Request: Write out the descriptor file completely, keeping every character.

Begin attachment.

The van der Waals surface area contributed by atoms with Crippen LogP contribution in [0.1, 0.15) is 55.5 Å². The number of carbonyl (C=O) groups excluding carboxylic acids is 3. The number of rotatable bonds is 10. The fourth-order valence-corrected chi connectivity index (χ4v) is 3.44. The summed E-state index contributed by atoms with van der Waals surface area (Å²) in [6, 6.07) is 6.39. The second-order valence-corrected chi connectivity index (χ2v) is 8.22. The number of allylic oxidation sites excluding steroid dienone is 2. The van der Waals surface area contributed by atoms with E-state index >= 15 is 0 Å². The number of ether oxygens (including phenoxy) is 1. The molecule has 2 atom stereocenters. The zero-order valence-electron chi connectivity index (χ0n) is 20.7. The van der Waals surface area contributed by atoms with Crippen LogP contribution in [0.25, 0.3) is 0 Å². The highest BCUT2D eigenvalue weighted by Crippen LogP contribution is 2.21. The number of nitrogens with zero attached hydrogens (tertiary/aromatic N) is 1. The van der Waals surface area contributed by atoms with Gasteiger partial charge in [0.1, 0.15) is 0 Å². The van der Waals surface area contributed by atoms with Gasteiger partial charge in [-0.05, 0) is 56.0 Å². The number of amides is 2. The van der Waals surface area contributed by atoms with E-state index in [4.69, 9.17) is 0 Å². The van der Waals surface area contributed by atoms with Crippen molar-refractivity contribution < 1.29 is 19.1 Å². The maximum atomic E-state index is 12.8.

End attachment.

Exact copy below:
The van der Waals surface area contributed by atoms with Crippen LogP contribution in [0.1, 0.15) is 55.5 Å². The number of carbonyl (C=O) groups excluding carboxylic acids is 3. The number of rotatable bonds is 10. The fourth-order valence-corrected chi connectivity index (χ4v) is 3.44. The summed E-state index contributed by atoms with van der Waals surface area (Å²) in [6, 6.07) is 6.39. The second-order valence-corrected chi connectivity index (χ2v) is 8.22. The number of allylic oxidation sites excluding steroid dienone is 2. The van der Waals surface area contributed by atoms with E-state index >= 15 is 0 Å². The number of ether oxygens (including phenoxy) is 1. The molecule has 2 atom stereocenters. The zero-order valence-electron chi connectivity index (χ0n) is 20.7. The van der Waals surface area contributed by atoms with Crippen LogP contribution in [0.25, 0.3) is 0 Å². The highest BCUT2D eigenvalue weighted by Crippen LogP contribution is 2.21. The number of nitrogens with zero attached hydrogens (tertiary/aromatic N) is 1. The van der Waals surface area contributed by atoms with Gasteiger partial charge in [0.1, 0.15) is 0 Å². The van der Waals surface area contributed by atoms with Gasteiger partial charge in [-0.05, 0) is 56.0 Å². The number of amides is 2. The van der Waals surface area contributed by atoms with E-state index in [4.69, 9.17) is 0 Å². The van der Waals surface area contributed by atoms with Crippen molar-refractivity contribution < 1.29 is 19.1 Å². The maximum atomic E-state index is 12.8.